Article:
The more things change, the more they stay the same. Welcome to Wilmington’s own slice of the Old Country.
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After looking briefly for a suitable space in Old New Castle, Vitrone developed Pastabilities in a butcher shop on Lincoln. The first thing he noticed was that there was nothing in Little Italy to identify it as such. With two other leaders, Vitrone formed what has become the Little Italy Neighborhood Association. “One of our first acts was to sponsor a contest to build an arch that would mark our southern entrance.” That steel gateway today reflects tradition and change.
Christian Willauer moved to Little Italy as the result of a job relocation from Charlotte, North Carolina, a year ago. The Boston native wanted an urban landscape.
“I was attracted to the neighborhood’s diversity,” she says. “The commercial area is all in walking distance, as is Brandywine Park.”
She cites Fierro Cheese, Black Lab bakery and Papa’s Market—the grocery, not the bakery—as some of her favorite stores. “Mrs. Robino’s and Bangkok House are two of my favorite restaurants.” Getting to know the owners, she says, is a great advantage, and the low cost of living is very attractive. “Plus you get all the amenities of city life.”
To coincide with the beginning of St. Anthony’s Italian Festival in June 2009, LINA unveiled a mural on the railroad overpass at the north end. Painted by local artists Maria Pepe and Louis Wilson, it depicts traditional Italian scenes, the milk silo at Fierro’s cheese plant and its signature ricotta container. Landscaping was provided by the Delaware Horticultural Society. Combined with recent streetscaping on Union, the arch and mural lets Little Italy put its best foot forward. Its first foot forward—the very foundation of the neighborhood—is St. Anthony of Padua Parish.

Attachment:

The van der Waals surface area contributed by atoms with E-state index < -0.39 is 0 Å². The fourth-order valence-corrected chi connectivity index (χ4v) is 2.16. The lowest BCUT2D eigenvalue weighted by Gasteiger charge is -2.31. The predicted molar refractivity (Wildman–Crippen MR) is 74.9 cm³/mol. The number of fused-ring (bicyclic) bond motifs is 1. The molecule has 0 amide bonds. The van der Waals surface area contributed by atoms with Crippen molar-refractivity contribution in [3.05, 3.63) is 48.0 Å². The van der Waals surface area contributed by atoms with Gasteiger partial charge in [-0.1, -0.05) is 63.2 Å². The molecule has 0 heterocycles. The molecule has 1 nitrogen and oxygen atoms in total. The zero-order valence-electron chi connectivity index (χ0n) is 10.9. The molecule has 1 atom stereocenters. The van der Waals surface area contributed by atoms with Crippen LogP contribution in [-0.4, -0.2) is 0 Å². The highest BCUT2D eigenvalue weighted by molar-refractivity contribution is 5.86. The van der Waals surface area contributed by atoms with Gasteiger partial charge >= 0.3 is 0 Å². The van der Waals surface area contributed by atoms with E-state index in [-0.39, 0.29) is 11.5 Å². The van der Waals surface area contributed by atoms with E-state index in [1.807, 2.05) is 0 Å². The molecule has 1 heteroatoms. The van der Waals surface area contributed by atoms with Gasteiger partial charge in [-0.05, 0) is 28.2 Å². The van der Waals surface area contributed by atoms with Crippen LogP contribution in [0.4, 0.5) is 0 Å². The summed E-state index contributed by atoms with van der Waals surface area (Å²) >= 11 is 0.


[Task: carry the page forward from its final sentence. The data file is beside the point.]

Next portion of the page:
The parish is a national parish, a body defined by ethnic identity, not by a geographic area. The original trickle of Italians into Wilmington, drawn by work on the railroads and, later, in the DuPont powder works, the Bancroft Mills and area quarries, grew to a substantial community clustering in an area known as The Hill. They were not always received in surrounding parishes, says St. Anthony Pastor John F. McGinley. “One day a group of them were late for Mass at an Irish church and were not allowed inside. That was the beginning of St. Anthony’s.”
Skilled artisans, the immigrants began building homes. With the founding of St. Anthony’s, these masons, steel workers, carpenters, plasterers, glaziers and painters began building a church. Considered “one of the most magnificent testaments to the glory of God in America,” St. Anthony’s opened its doors on Palm Sunday of1926.
Page 4: Ciao, Italia, continues...